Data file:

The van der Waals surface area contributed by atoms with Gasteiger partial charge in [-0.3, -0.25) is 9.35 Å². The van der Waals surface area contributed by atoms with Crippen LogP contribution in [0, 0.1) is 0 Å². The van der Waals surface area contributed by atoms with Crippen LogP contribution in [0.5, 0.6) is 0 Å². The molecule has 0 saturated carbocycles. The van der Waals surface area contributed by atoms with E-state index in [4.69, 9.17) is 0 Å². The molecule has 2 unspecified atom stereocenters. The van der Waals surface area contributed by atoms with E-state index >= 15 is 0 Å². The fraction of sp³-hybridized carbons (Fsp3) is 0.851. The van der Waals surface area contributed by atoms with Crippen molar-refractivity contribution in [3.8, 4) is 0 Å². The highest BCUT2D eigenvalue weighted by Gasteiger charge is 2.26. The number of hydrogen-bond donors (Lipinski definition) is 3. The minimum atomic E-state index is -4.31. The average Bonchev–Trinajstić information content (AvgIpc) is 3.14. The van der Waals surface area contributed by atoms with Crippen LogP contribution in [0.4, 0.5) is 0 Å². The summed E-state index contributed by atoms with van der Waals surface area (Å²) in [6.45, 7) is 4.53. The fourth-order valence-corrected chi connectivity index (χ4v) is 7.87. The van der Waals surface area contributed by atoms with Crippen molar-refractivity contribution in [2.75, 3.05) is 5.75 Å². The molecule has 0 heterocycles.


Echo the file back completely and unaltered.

The van der Waals surface area contributed by atoms with Gasteiger partial charge in [-0.3, -0.25) is 9.35 Å². The van der Waals surface area contributed by atoms with Crippen LogP contribution in [0, 0.1) is 0 Å². The van der Waals surface area contributed by atoms with Crippen LogP contribution in [0.5, 0.6) is 0 Å². The molecule has 0 saturated carbocycles. The van der Waals surface area contributed by atoms with E-state index in [4.69, 9.17) is 0 Å². The molecule has 2 unspecified atom stereocenters. The van der Waals surface area contributed by atoms with E-state index >= 15 is 0 Å². The fraction of sp³-hybridized carbons (Fsp3) is 0.851. The van der Waals surface area contributed by atoms with Crippen molar-refractivity contribution in [3.8, 4) is 0 Å². The highest BCUT2D eigenvalue weighted by Gasteiger charge is 2.26. The number of hydrogen-bond donors (Lipinski definition) is 3. The minimum atomic E-state index is -4.31. The average Bonchev–Trinajstić information content (AvgIpc) is 3.14. The van der Waals surface area contributed by atoms with Crippen LogP contribution in [0.4, 0.5) is 0 Å². The summed E-state index contributed by atoms with van der Waals surface area (Å²) in [6.45, 7) is 4.53. The fourth-order valence-corrected chi connectivity index (χ4v) is 7.87. The van der Waals surface area contributed by atoms with Crippen molar-refractivity contribution in [2.75, 3.05) is 5.75 Å². The molecule has 0 heterocycles.